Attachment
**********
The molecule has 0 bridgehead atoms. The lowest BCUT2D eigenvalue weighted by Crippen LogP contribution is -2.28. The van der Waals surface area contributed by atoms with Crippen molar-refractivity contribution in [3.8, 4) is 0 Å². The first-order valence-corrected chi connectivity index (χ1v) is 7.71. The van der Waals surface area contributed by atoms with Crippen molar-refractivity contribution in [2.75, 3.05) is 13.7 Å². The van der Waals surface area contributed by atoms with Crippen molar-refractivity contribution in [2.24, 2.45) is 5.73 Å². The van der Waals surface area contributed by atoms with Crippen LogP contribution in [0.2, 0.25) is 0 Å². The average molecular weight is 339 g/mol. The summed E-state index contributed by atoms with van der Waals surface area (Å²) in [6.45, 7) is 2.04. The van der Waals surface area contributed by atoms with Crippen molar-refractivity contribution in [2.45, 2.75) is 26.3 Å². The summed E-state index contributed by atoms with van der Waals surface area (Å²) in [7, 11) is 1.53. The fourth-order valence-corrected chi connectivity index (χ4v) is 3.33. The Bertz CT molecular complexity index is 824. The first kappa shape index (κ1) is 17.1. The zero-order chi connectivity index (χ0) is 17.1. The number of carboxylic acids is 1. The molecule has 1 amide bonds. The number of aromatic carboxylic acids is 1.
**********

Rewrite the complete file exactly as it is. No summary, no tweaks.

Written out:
The molecule has 0 bridgehead atoms. The lowest BCUT2D eigenvalue weighted by Crippen LogP contribution is -2.28. The van der Waals surface area contributed by atoms with Crippen molar-refractivity contribution in [3.8, 4) is 0 Å². The first-order valence-corrected chi connectivity index (χ1v) is 7.71. The van der Waals surface area contributed by atoms with Crippen molar-refractivity contribution in [2.75, 3.05) is 13.7 Å². The van der Waals surface area contributed by atoms with Crippen molar-refractivity contribution in [2.24, 2.45) is 5.73 Å². The van der Waals surface area contributed by atoms with Crippen LogP contribution in [0.2, 0.25) is 0 Å². The average molecular weight is 339 g/mol. The summed E-state index contributed by atoms with van der Waals surface area (Å²) in [6.45, 7) is 2.04. The van der Waals surface area contributed by atoms with Crippen molar-refractivity contribution in [2.45, 2.75) is 26.3 Å². The summed E-state index contributed by atoms with van der Waals surface area (Å²) in [7, 11) is 1.53. The fourth-order valence-corrected chi connectivity index (χ4v) is 3.33. The Bertz CT molecular complexity index is 824. The first kappa shape index (κ1) is 17.1. The zero-order chi connectivity index (χ0) is 17.1. The number of carboxylic acids is 1. The molecule has 1 amide bonds. The number of aromatic carboxylic acids is 1.